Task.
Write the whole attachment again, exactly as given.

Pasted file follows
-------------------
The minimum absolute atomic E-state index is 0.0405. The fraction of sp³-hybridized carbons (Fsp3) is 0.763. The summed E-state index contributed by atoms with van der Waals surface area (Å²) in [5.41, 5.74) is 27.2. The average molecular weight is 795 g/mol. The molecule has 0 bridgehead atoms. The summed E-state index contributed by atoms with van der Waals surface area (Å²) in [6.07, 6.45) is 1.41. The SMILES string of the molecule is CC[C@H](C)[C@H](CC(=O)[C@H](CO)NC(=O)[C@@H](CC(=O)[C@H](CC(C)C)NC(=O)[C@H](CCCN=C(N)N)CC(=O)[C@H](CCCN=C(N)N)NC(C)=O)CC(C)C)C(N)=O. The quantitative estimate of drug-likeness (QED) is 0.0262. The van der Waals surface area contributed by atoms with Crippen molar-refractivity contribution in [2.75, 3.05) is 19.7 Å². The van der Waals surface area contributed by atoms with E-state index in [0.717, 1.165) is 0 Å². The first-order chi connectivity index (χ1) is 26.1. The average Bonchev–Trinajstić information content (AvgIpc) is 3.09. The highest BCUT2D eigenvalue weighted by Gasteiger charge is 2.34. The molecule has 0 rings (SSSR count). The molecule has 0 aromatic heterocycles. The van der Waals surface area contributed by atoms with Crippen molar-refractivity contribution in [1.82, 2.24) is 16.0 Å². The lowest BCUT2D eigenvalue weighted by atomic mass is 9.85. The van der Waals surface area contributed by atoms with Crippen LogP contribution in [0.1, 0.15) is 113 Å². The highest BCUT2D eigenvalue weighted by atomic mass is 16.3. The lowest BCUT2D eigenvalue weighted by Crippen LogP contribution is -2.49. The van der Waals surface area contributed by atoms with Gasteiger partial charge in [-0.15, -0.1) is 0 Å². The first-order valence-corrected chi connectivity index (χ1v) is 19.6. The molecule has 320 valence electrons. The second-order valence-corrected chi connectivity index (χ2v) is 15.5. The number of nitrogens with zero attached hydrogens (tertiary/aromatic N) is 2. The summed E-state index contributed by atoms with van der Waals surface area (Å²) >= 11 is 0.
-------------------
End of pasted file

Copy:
The minimum absolute atomic E-state index is 0.0405. The fraction of sp³-hybridized carbons (Fsp3) is 0.763. The summed E-state index contributed by atoms with van der Waals surface area (Å²) in [5.41, 5.74) is 27.2. The average molecular weight is 795 g/mol. The molecule has 0 bridgehead atoms. The summed E-state index contributed by atoms with van der Waals surface area (Å²) in [6.07, 6.45) is 1.41. The SMILES string of the molecule is CC[C@H](C)[C@H](CC(=O)[C@H](CO)NC(=O)[C@@H](CC(=O)[C@H](CC(C)C)NC(=O)[C@H](CCCN=C(N)N)CC(=O)[C@H](CCCN=C(N)N)NC(C)=O)CC(C)C)C(N)=O. The quantitative estimate of drug-likeness (QED) is 0.0262. The van der Waals surface area contributed by atoms with Crippen molar-refractivity contribution in [2.75, 3.05) is 19.7 Å². The van der Waals surface area contributed by atoms with E-state index in [0.717, 1.165) is 0 Å². The first-order chi connectivity index (χ1) is 26.1. The average Bonchev–Trinajstić information content (AvgIpc) is 3.09. The highest BCUT2D eigenvalue weighted by Gasteiger charge is 2.34. The molecule has 0 rings (SSSR count). The molecule has 0 aromatic heterocycles. The van der Waals surface area contributed by atoms with Crippen molar-refractivity contribution in [1.82, 2.24) is 16.0 Å². The lowest BCUT2D eigenvalue weighted by atomic mass is 9.85. The van der Waals surface area contributed by atoms with Crippen LogP contribution in [0.1, 0.15) is 113 Å². The highest BCUT2D eigenvalue weighted by atomic mass is 16.3. The lowest BCUT2D eigenvalue weighted by Crippen LogP contribution is -2.49. The van der Waals surface area contributed by atoms with Gasteiger partial charge in [-0.15, -0.1) is 0 Å². The first-order valence-corrected chi connectivity index (χ1v) is 19.6. The molecule has 320 valence electrons. The second-order valence-corrected chi connectivity index (χ2v) is 15.5. The number of nitrogens with zero attached hydrogens (tertiary/aromatic N) is 2. The summed E-state index contributed by atoms with van der Waals surface area (Å²) >= 11 is 0.